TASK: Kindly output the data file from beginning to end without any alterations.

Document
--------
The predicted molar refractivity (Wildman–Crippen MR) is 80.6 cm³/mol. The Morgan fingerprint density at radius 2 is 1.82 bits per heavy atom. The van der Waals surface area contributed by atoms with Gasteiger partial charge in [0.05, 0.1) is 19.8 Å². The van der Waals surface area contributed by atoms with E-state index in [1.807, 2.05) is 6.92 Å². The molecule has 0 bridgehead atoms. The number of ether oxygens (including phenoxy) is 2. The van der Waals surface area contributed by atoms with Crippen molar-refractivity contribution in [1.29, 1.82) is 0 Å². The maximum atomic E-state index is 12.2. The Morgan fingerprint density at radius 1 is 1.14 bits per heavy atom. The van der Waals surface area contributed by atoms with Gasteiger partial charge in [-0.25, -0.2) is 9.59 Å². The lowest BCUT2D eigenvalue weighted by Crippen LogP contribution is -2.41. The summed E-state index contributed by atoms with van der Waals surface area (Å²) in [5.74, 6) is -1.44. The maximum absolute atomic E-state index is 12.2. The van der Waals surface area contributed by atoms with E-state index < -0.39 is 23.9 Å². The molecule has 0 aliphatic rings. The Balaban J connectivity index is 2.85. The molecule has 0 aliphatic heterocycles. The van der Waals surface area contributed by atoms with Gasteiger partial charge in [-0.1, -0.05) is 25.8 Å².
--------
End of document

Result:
The predicted molar refractivity (Wildman–Crippen MR) is 80.6 cm³/mol. The Morgan fingerprint density at radius 2 is 1.82 bits per heavy atom. The van der Waals surface area contributed by atoms with Gasteiger partial charge in [0.05, 0.1) is 19.8 Å². The van der Waals surface area contributed by atoms with E-state index in [1.807, 2.05) is 6.92 Å². The molecule has 0 bridgehead atoms. The number of ether oxygens (including phenoxy) is 2. The van der Waals surface area contributed by atoms with Crippen molar-refractivity contribution in [1.29, 1.82) is 0 Å². The maximum atomic E-state index is 12.2. The Morgan fingerprint density at radius 1 is 1.14 bits per heavy atom. The van der Waals surface area contributed by atoms with Gasteiger partial charge in [-0.25, -0.2) is 9.59 Å². The lowest BCUT2D eigenvalue weighted by Crippen LogP contribution is -2.41. The summed E-state index contributed by atoms with van der Waals surface area (Å²) in [5.74, 6) is -1.44. The maximum absolute atomic E-state index is 12.2. The van der Waals surface area contributed by atoms with E-state index < -0.39 is 23.9 Å². The molecule has 0 aliphatic rings. The Balaban J connectivity index is 2.85. The molecule has 0 aliphatic heterocycles. The van der Waals surface area contributed by atoms with Gasteiger partial charge in [-0.1, -0.05) is 25.8 Å².